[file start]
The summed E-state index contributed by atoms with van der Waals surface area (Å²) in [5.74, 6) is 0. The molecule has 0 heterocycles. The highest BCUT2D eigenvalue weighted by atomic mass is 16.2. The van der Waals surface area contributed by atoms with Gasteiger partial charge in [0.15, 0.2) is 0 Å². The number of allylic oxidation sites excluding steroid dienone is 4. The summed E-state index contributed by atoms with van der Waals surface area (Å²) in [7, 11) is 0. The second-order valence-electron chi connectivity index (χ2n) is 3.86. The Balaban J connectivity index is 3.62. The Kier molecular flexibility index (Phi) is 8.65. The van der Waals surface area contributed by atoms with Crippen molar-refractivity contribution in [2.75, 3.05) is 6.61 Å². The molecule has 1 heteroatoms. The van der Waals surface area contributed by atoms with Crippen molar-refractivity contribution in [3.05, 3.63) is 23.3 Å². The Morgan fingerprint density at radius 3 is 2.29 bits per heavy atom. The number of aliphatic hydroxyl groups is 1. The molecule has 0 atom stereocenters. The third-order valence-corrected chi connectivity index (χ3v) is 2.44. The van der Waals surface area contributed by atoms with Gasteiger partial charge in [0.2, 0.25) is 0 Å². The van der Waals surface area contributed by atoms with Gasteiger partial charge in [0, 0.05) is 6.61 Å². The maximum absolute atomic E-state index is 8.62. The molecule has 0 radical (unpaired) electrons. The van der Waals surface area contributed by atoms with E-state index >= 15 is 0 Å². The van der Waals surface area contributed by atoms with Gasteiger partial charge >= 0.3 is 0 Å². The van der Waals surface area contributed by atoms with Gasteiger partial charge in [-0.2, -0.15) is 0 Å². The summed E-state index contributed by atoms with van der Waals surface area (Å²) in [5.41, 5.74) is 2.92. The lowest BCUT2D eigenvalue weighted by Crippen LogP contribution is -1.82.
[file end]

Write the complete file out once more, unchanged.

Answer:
The summed E-state index contributed by atoms with van der Waals surface area (Å²) in [5.74, 6) is 0. The molecule has 0 heterocycles. The highest BCUT2D eigenvalue weighted by atomic mass is 16.2. The van der Waals surface area contributed by atoms with Gasteiger partial charge in [0.15, 0.2) is 0 Å². The number of allylic oxidation sites excluding steroid dienone is 4. The summed E-state index contributed by atoms with van der Waals surface area (Å²) in [7, 11) is 0. The second-order valence-electron chi connectivity index (χ2n) is 3.86. The Balaban J connectivity index is 3.62. The Kier molecular flexibility index (Phi) is 8.65. The van der Waals surface area contributed by atoms with Crippen molar-refractivity contribution in [2.75, 3.05) is 6.61 Å². The molecule has 1 heteroatoms. The van der Waals surface area contributed by atoms with Crippen molar-refractivity contribution in [3.05, 3.63) is 23.3 Å². The Morgan fingerprint density at radius 3 is 2.29 bits per heavy atom. The number of aliphatic hydroxyl groups is 1. The molecule has 0 atom stereocenters. The third-order valence-corrected chi connectivity index (χ3v) is 2.44. The van der Waals surface area contributed by atoms with Gasteiger partial charge in [0.2, 0.25) is 0 Å². The van der Waals surface area contributed by atoms with Gasteiger partial charge in [0, 0.05) is 6.61 Å². The maximum absolute atomic E-state index is 8.62. The molecule has 0 radical (unpaired) electrons. The van der Waals surface area contributed by atoms with E-state index >= 15 is 0 Å². The van der Waals surface area contributed by atoms with Gasteiger partial charge >= 0.3 is 0 Å². The van der Waals surface area contributed by atoms with Gasteiger partial charge in [-0.2, -0.15) is 0 Å². The summed E-state index contributed by atoms with van der Waals surface area (Å²) in [5.41, 5.74) is 2.92. The lowest BCUT2D eigenvalue weighted by Crippen LogP contribution is -1.82.